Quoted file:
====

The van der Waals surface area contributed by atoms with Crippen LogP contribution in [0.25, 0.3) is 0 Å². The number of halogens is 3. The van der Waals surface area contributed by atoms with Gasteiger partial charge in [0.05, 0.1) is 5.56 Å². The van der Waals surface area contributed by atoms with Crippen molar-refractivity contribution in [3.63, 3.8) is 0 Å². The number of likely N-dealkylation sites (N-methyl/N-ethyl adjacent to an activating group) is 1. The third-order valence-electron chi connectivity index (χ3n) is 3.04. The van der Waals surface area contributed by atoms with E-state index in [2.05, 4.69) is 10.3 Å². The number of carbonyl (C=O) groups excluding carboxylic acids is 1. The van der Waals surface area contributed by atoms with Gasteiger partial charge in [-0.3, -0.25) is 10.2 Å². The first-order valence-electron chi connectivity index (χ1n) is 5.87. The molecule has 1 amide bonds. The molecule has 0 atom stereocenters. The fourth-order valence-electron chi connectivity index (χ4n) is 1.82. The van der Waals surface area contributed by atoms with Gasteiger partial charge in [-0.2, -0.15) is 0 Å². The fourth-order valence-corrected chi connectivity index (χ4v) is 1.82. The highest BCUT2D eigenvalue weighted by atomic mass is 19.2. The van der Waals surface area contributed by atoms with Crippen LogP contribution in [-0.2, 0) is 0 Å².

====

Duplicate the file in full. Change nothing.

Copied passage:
The van der Waals surface area contributed by atoms with Crippen LogP contribution in [0.25, 0.3) is 0 Å². The number of halogens is 3. The van der Waals surface area contributed by atoms with Gasteiger partial charge in [0.05, 0.1) is 5.56 Å². The van der Waals surface area contributed by atoms with Crippen molar-refractivity contribution in [3.63, 3.8) is 0 Å². The number of likely N-dealkylation sites (N-methyl/N-ethyl adjacent to an activating group) is 1. The third-order valence-electron chi connectivity index (χ3n) is 3.04. The van der Waals surface area contributed by atoms with E-state index in [2.05, 4.69) is 10.3 Å². The number of carbonyl (C=O) groups excluding carboxylic acids is 1. The van der Waals surface area contributed by atoms with Gasteiger partial charge in [-0.3, -0.25) is 10.2 Å². The first-order valence-electron chi connectivity index (χ1n) is 5.87. The molecule has 1 amide bonds. The molecule has 0 atom stereocenters. The fourth-order valence-electron chi connectivity index (χ4n) is 1.82. The van der Waals surface area contributed by atoms with Gasteiger partial charge in [-0.2, -0.15) is 0 Å². The fourth-order valence-corrected chi connectivity index (χ4v) is 1.82. The highest BCUT2D eigenvalue weighted by atomic mass is 19.2. The van der Waals surface area contributed by atoms with Crippen LogP contribution in [-0.2, 0) is 0 Å².